PMD- and PDL-induced penalties in direct-detection POLMUX schemes have been analyzed in literature so far in systems up to 20 Gb/s [4,9,10]. Only recently , the experimental assessment has been extended to 100-Gb/s POLMUX RZ-DQPSK: results confirm a decreased PMD tolerance (down to few ps) due to increased bit-rate. Moreover time interleaving of RZ pulses is demonstrated to be less robust than RZ time-overlapping towards PMD. Ref . takes into account only OSNR degradation due to power imbalance occurring when polarization components are aligned to PDL principal axes, whereas it disregards PDL-induced crosstalk, which causes a worse signal degradation than power imbalance, due to the orthogonality loss between the POLMUX components.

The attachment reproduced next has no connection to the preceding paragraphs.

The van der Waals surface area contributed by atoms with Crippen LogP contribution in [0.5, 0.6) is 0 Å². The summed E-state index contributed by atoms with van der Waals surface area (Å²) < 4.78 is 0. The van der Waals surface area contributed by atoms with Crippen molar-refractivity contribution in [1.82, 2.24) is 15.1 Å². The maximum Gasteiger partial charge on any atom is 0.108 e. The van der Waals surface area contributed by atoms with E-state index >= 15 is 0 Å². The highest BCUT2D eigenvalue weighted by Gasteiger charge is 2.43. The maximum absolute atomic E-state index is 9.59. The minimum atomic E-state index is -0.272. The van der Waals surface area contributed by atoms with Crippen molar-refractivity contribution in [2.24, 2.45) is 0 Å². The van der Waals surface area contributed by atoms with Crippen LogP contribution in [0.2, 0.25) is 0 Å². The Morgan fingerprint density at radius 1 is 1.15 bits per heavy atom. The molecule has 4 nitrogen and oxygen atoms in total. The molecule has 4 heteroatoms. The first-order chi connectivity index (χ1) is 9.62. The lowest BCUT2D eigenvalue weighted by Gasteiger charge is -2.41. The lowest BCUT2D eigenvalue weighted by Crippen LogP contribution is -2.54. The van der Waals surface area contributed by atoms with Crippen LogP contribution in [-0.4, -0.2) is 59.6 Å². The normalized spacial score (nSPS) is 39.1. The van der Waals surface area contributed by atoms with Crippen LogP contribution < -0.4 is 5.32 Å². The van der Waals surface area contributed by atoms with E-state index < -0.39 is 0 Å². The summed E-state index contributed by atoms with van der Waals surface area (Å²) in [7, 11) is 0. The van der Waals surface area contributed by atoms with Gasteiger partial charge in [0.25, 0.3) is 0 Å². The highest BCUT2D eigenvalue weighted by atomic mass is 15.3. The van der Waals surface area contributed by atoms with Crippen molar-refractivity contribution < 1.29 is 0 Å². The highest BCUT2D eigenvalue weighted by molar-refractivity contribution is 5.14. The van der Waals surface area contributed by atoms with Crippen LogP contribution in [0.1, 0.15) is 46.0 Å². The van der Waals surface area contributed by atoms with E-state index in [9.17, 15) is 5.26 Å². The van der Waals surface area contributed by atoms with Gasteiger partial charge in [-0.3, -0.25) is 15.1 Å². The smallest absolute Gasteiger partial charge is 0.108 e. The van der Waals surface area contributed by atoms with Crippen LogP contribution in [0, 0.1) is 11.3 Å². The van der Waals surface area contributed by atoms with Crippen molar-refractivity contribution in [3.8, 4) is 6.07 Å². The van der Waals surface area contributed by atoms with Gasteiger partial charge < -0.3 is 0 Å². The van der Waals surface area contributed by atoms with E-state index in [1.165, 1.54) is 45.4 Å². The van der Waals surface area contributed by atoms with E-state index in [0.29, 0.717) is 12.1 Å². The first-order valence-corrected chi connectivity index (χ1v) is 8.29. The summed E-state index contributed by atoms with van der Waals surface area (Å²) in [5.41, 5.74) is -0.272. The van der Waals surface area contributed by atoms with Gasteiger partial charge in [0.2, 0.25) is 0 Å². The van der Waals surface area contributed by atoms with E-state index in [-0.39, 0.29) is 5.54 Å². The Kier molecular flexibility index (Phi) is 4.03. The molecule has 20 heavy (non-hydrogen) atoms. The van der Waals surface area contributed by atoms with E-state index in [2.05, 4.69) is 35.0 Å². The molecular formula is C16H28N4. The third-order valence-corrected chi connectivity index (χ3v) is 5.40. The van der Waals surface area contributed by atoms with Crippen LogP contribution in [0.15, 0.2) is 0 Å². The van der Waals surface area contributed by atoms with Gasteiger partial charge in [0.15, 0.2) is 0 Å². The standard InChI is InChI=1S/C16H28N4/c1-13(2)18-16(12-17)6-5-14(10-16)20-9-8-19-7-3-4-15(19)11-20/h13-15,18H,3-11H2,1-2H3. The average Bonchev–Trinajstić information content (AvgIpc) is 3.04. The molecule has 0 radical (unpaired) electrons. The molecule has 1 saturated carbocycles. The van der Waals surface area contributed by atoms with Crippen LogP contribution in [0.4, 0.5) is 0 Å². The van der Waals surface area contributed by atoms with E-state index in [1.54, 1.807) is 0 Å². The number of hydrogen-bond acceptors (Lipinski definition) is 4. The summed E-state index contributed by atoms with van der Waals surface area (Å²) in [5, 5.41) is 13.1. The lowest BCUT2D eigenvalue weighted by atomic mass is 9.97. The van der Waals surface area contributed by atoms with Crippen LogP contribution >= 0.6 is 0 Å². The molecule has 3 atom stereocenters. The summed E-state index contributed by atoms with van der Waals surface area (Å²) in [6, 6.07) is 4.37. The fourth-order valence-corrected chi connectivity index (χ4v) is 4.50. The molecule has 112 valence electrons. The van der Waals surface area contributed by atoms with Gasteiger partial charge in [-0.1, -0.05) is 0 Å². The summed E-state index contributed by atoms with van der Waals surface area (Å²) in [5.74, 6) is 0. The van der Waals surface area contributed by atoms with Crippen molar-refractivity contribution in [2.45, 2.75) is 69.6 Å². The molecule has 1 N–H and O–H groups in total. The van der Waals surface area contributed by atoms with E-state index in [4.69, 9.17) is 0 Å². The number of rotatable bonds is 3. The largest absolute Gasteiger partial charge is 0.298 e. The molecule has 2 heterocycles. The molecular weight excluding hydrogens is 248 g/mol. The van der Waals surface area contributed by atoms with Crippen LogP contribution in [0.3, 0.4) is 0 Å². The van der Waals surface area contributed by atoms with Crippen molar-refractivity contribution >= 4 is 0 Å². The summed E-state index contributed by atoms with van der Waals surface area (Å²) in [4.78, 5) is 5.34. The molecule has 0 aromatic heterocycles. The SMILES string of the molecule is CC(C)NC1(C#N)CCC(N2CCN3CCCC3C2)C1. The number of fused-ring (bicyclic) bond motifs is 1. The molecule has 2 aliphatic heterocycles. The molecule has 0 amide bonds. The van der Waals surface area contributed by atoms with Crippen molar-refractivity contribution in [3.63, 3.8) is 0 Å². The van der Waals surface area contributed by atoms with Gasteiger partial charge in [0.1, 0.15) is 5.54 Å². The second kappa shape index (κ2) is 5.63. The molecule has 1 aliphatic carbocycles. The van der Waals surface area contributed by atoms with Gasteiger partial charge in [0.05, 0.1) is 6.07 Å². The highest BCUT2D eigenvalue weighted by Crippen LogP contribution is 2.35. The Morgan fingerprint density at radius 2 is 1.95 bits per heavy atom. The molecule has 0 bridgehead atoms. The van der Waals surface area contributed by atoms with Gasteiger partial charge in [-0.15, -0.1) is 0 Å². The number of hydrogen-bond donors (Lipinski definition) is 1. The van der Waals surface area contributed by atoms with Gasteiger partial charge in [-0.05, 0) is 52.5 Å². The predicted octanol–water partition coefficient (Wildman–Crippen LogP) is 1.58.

In this work we analyze the impact of PDL-induced crosstalk on 100-Gb/s POLMUX RZ-DQPSK direct-detection system performance. In particular, it is shown that, contrary to what happens with PMD, RZ interleaving proves a strong robustness to PDL, much higher than the RZ overlapping and NRZ formats. Through numerical simulations and experimental results we pursue a deep insight of this RZ-interleaving advantageous feature, not considered so far in POLMUX systems. Furthermore, when considering the impact of narrow filtering on PDL-induced penalty, we also find that the high tolerance of RZ interleaving to PDL is drastically reduced, though RZ interleaving still performs better than RZ overlapping and NRZ interleaved and overlapped formats.
2. Numerical simulations